Non-convex optimization plays important role in wide range of areas of science and engineering — from learning feature representations for visual classification, to reconstructing images in biology, medicine and astronomy, to disentangling spikes from multiple neurons. The worst case theory for non-convex optimization is dismal: in general, even guaranteeing a local minimum is NP hard. However, in these and other applications, very simple iterative methods such as gradient descent often perform surprisingly well.
In this talk, I will discuss examples of nonconvex optimization problems that can be solved to global optimality using simple iterative methods, which succeed independent of initialization. These include variants of the sparse blind deconvolution problem, sparse dictionary learning problem, image recovery from certain types of phaseless measurements. These problems possess a characteristic structure, in which (i) all local minima are global, and (ii) the energy landscape does not have any “flat” saddle points. For each of the aforementioned problems, this geometric structure allows us to obtain new types of performance guarantees. I will motivate these problems from applications in imaging and computer vision, and describe how this viewpoint leads to new approaches to analyzing electron microscopy data.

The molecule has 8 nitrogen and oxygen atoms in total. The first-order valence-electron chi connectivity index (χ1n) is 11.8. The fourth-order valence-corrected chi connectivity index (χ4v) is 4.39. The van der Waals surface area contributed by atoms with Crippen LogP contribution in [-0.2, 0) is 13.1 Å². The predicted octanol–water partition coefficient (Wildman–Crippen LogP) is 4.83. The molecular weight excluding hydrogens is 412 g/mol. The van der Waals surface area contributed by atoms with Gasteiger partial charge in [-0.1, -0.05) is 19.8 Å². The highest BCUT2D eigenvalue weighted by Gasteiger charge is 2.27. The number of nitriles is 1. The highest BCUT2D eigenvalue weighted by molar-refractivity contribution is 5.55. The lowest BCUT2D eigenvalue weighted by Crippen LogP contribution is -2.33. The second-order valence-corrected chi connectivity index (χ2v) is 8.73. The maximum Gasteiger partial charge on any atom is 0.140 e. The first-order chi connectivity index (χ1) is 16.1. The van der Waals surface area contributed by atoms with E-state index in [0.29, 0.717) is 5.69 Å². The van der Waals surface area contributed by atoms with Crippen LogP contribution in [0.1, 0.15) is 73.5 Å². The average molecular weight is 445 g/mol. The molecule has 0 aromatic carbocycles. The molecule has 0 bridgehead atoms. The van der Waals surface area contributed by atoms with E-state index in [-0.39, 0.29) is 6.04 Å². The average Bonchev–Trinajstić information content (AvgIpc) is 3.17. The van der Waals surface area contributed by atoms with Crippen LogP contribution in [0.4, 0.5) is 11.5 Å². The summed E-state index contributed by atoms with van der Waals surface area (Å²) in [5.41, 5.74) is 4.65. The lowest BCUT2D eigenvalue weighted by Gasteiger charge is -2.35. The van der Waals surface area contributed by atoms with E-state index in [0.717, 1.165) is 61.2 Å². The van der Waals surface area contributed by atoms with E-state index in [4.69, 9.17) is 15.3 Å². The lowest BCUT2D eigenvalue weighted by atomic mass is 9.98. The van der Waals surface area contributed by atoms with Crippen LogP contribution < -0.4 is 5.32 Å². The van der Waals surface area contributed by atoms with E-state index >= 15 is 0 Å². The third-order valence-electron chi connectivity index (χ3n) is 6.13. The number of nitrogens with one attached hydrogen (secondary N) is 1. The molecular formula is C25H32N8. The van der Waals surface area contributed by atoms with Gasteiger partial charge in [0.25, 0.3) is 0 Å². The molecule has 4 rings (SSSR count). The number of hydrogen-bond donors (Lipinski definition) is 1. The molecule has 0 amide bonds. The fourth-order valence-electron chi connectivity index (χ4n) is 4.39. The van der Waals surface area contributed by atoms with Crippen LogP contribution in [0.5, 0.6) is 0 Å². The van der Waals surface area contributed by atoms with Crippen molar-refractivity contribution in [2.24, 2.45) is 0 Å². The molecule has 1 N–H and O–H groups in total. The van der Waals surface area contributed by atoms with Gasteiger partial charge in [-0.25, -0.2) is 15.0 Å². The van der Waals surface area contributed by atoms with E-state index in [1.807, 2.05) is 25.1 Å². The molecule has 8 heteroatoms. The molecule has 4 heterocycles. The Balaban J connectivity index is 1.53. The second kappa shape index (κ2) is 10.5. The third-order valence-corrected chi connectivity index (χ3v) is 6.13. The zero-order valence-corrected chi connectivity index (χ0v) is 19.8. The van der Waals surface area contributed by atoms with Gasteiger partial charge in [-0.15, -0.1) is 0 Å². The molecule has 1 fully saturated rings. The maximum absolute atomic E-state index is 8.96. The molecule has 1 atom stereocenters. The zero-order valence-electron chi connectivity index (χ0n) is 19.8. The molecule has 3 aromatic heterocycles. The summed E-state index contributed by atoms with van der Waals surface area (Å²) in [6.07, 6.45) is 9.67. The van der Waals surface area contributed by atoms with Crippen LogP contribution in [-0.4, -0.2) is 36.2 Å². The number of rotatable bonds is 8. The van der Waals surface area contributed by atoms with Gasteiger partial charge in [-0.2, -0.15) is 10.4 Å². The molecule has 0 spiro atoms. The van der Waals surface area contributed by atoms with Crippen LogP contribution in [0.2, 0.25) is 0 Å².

Joint work with Ju Sun (Stanford), Qing Qu (Columbia), Yuqian Zhang (Columbia), Yenson Lau (Columbia) Sky Cheung, (Columbia), Abhay Pasupathy (Columbia).
John Wright, Columbia University